It is more respectable to have a non-altruistic hobby than to have a non-altruistic job. If I say to a public servant that their career doesn’t make the world a better place, I’m being offensive. If I say to a chess player that their hobby doesn’t make the world a better place, they will likely agree. It’s no accusation.
People also like to have jobs that make the world a better place, whereas they don’t usually care about whether their hobbies do. A few people volunteer or create things for the enjoyment of others of course, but it’s not much of a negative if a hobby doesn’t achieve altruistic goals. People rarely worry ‘I must get out of this hockey; it’s so draining to think all my efforts aren’t helping anyone, and when I die there will be nothing to show for it’.
At first this may seem unsurprising. Jobs are where you exchange socially beneficial work for money, while hobbies are where you enjoy yourself. But why must they be grouped that way? By definition jobs are where you get money, and pleasing others will tend to get you money, but if you are already making money without seemingly making the world a better place, why try so hard to add your dose of altruism there? It should often be easier to change to a more altruistic hobby than a more altruistic job, since you don’t need to find someone to pay you for it. And if you take up an altruistic hobby, you don’t displace anyone.
Here’s a hypothesis for why altruism matters more in jobs than hobbies. Humans are sensitive about receiving money, and about others receiving it. We intuitively feel that material wealth should be divided fairly amongst the tribe and are suspicious of people who accumulate it without sharing. We allow inequality if it’s deserved in return for other socially beneficial actions, but we monitor this closely. We can’t believe the rich really deserve it, nor the welfare dependent, and this suspicion of cheating colors all our dealings with them. When we are given money then, we must feel and look like we deserved it or we risk deep shame. So the very fact that employment gives you money means you need a clear, tellable justification about altruism.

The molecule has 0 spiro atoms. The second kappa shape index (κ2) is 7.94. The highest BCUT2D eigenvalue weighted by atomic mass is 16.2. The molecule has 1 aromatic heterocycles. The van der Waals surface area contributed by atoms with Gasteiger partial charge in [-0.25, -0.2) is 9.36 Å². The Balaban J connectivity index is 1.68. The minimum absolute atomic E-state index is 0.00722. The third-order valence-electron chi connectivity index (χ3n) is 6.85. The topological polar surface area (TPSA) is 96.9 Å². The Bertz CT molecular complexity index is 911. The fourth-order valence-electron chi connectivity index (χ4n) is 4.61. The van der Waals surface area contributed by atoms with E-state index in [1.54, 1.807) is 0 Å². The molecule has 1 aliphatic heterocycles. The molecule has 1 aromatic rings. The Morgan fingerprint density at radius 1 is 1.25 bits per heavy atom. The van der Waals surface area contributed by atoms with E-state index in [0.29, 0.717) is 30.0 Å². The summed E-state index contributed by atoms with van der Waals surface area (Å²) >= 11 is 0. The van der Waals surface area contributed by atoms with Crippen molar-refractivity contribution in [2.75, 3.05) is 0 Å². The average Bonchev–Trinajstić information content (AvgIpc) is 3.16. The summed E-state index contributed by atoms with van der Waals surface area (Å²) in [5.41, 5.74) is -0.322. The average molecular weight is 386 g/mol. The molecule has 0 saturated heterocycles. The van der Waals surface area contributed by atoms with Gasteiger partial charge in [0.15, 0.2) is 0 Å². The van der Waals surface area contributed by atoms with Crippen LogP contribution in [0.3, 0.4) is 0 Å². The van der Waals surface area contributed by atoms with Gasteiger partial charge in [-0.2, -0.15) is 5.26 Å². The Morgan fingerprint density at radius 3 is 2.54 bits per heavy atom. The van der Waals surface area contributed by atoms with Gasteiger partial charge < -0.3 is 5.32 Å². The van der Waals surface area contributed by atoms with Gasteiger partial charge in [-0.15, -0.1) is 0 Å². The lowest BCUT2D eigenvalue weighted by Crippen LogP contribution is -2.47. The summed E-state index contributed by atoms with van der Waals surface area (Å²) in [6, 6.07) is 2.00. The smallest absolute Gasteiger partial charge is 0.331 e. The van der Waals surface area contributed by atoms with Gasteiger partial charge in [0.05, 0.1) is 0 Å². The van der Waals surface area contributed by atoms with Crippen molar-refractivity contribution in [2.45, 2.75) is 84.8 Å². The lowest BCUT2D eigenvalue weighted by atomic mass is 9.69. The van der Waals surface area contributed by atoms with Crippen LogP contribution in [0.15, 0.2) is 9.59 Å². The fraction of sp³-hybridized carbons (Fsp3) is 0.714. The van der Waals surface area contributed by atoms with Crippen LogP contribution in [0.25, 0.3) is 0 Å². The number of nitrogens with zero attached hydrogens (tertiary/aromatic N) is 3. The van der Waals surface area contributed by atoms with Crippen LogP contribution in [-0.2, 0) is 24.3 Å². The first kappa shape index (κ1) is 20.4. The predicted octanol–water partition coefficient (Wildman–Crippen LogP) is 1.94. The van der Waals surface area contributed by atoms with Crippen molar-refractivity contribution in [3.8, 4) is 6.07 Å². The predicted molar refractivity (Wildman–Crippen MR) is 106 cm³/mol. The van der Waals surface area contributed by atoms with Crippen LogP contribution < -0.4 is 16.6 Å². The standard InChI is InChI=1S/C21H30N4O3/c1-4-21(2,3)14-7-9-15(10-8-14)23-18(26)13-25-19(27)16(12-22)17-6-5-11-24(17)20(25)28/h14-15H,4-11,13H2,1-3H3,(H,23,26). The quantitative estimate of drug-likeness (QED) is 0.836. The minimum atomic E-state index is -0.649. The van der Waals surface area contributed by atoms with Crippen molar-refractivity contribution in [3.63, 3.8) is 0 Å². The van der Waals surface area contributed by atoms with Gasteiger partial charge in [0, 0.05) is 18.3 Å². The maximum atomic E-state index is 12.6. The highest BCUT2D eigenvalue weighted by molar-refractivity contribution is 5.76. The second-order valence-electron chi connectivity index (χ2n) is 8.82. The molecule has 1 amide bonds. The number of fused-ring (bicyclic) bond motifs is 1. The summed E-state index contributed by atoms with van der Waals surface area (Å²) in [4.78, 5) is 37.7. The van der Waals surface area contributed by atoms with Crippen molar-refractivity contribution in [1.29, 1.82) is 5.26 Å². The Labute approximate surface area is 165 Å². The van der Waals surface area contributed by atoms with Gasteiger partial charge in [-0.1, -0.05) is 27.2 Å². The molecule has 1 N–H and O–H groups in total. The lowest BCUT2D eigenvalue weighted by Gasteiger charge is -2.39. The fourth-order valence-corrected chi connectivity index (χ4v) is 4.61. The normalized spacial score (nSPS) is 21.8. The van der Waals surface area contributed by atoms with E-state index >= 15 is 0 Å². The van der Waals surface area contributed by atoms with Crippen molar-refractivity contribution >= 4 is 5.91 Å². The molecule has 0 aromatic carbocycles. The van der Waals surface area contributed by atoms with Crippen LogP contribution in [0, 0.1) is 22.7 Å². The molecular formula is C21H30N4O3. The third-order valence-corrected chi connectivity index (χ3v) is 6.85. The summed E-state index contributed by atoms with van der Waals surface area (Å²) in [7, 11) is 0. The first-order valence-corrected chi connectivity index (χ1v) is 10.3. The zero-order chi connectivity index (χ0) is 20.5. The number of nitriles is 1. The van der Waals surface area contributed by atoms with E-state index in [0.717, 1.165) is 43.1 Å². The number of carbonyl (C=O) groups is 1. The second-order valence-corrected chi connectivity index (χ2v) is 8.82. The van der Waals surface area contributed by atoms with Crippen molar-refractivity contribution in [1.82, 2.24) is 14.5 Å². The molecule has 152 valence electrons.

On the other hand we don’t crave justice in enjoyment of leisure time. The fact that someone is having a really interesting conversation with a friend without apparently deserving it doesn’t make the rest of us feel cheated and suspicious. Why don’t our fairness instincts kick in with leisure? I expect because leisure has always been too hard to count and measure and not directly useful enough to survival to redistribute, unlike concrete goods. So you don’t need any altruistic justification for having fun. Notice that if people wanted altruistic jobs mostly due to direct desire for altruism we would see a different pattern; they would be similarly interested in altruism in other pursuits.